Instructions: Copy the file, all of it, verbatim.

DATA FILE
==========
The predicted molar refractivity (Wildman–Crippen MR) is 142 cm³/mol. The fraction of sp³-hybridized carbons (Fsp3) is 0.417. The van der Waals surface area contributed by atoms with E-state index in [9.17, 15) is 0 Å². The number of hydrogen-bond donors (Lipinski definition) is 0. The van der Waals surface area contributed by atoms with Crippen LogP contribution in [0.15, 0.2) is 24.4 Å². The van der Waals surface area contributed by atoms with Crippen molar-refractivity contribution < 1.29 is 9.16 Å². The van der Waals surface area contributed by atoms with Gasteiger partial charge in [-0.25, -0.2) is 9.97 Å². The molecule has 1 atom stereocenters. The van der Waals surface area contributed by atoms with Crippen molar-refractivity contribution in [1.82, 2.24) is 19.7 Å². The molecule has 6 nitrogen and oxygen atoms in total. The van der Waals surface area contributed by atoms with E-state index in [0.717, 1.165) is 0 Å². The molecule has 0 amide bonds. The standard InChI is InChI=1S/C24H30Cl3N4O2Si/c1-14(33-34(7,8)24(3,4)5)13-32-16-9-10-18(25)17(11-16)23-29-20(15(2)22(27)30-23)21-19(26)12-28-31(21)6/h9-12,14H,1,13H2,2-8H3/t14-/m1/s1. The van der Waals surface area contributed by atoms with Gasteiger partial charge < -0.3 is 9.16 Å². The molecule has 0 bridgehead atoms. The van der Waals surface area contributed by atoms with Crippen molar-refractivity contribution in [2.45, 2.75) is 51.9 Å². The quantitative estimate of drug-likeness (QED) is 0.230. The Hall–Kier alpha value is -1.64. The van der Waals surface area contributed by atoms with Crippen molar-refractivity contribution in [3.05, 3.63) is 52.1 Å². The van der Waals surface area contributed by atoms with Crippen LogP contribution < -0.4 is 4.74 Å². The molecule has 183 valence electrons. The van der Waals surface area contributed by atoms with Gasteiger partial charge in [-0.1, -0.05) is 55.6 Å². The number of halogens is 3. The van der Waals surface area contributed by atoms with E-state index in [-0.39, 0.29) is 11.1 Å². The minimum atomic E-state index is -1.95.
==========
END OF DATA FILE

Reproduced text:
The predicted molar refractivity (Wildman–Crippen MR) is 142 cm³/mol. The fraction of sp³-hybridized carbons (Fsp3) is 0.417. The van der Waals surface area contributed by atoms with E-state index in [9.17, 15) is 0 Å². The number of hydrogen-bond donors (Lipinski definition) is 0. The van der Waals surface area contributed by atoms with Crippen LogP contribution in [0.15, 0.2) is 24.4 Å². The van der Waals surface area contributed by atoms with Crippen molar-refractivity contribution < 1.29 is 9.16 Å². The van der Waals surface area contributed by atoms with Gasteiger partial charge in [-0.25, -0.2) is 9.97 Å². The molecule has 1 atom stereocenters. The van der Waals surface area contributed by atoms with Crippen molar-refractivity contribution in [1.82, 2.24) is 19.7 Å². The molecule has 6 nitrogen and oxygen atoms in total. The van der Waals surface area contributed by atoms with E-state index in [0.717, 1.165) is 0 Å². The molecule has 0 amide bonds. The standard InChI is InChI=1S/C24H30Cl3N4O2Si/c1-14(33-34(7,8)24(3,4)5)13-32-16-9-10-18(25)17(11-16)23-29-20(15(2)22(27)30-23)21-19(26)12-28-31(21)6/h9-12,14H,1,13H2,2-8H3/t14-/m1/s1. The van der Waals surface area contributed by atoms with Gasteiger partial charge < -0.3 is 9.16 Å². The molecule has 0 bridgehead atoms. The van der Waals surface area contributed by atoms with Crippen molar-refractivity contribution in [2.45, 2.75) is 51.9 Å². The quantitative estimate of drug-likeness (QED) is 0.230. The Hall–Kier alpha value is -1.64. The van der Waals surface area contributed by atoms with Crippen molar-refractivity contribution in [3.05, 3.63) is 52.1 Å². The van der Waals surface area contributed by atoms with Crippen LogP contribution < -0.4 is 4.74 Å². The molecule has 183 valence electrons. The van der Waals surface area contributed by atoms with Gasteiger partial charge in [-0.1, -0.05) is 55.6 Å². The number of halogens is 3. The van der Waals surface area contributed by atoms with E-state index in [-0.39, 0.29) is 11.1 Å². The minimum atomic E-state index is -1.95.